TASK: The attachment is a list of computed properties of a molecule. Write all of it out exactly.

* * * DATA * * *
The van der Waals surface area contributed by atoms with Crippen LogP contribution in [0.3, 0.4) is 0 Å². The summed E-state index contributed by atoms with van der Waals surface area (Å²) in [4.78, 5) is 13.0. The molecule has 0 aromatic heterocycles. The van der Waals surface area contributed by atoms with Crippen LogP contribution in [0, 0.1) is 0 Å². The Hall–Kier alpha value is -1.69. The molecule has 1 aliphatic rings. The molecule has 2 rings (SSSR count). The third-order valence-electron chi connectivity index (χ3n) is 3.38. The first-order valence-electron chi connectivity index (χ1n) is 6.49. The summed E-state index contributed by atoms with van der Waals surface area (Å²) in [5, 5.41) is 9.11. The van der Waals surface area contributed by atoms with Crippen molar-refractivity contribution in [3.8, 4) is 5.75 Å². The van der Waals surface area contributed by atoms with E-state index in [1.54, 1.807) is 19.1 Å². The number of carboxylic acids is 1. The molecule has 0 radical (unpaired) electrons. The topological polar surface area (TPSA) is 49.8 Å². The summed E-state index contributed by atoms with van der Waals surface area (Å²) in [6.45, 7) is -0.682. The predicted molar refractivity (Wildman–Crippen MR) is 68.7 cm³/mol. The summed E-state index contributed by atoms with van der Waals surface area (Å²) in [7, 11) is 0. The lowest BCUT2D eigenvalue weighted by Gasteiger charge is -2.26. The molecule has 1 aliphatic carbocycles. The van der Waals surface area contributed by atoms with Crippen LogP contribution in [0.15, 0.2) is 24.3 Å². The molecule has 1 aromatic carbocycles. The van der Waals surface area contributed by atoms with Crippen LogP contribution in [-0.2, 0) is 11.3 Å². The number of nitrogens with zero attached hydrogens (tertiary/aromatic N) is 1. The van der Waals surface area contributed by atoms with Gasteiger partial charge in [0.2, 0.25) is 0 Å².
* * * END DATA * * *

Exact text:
The van der Waals surface area contributed by atoms with Crippen LogP contribution in [0.3, 0.4) is 0 Å². The summed E-state index contributed by atoms with van der Waals surface area (Å²) in [4.78, 5) is 13.0. The molecule has 0 aromatic heterocycles. The van der Waals surface area contributed by atoms with Crippen LogP contribution in [0, 0.1) is 0 Å². The Hall–Kier alpha value is -1.69. The molecule has 1 aliphatic rings. The molecule has 2 rings (SSSR count). The third-order valence-electron chi connectivity index (χ3n) is 3.38. The first-order valence-electron chi connectivity index (χ1n) is 6.49. The summed E-state index contributed by atoms with van der Waals surface area (Å²) in [5, 5.41) is 9.11. The van der Waals surface area contributed by atoms with Crippen molar-refractivity contribution in [3.8, 4) is 5.75 Å². The van der Waals surface area contributed by atoms with E-state index in [1.54, 1.807) is 19.1 Å². The number of carboxylic acids is 1. The molecule has 0 radical (unpaired) electrons. The topological polar surface area (TPSA) is 49.8 Å². The summed E-state index contributed by atoms with van der Waals surface area (Å²) in [6.45, 7) is -0.682. The predicted molar refractivity (Wildman–Crippen MR) is 68.7 cm³/mol. The summed E-state index contributed by atoms with van der Waals surface area (Å²) in [7, 11) is 0. The lowest BCUT2D eigenvalue weighted by Gasteiger charge is -2.26. The molecule has 1 aliphatic carbocycles. The van der Waals surface area contributed by atoms with Crippen LogP contribution in [0.15, 0.2) is 24.3 Å². The molecule has 1 aromatic carbocycles. The van der Waals surface area contributed by atoms with Crippen LogP contribution in [-0.2, 0) is 11.3 Å². The number of nitrogens with zero attached hydrogens (tertiary/aromatic N) is 1. The van der Waals surface area contributed by atoms with Gasteiger partial charge in [0.2, 0.25) is 0 Å².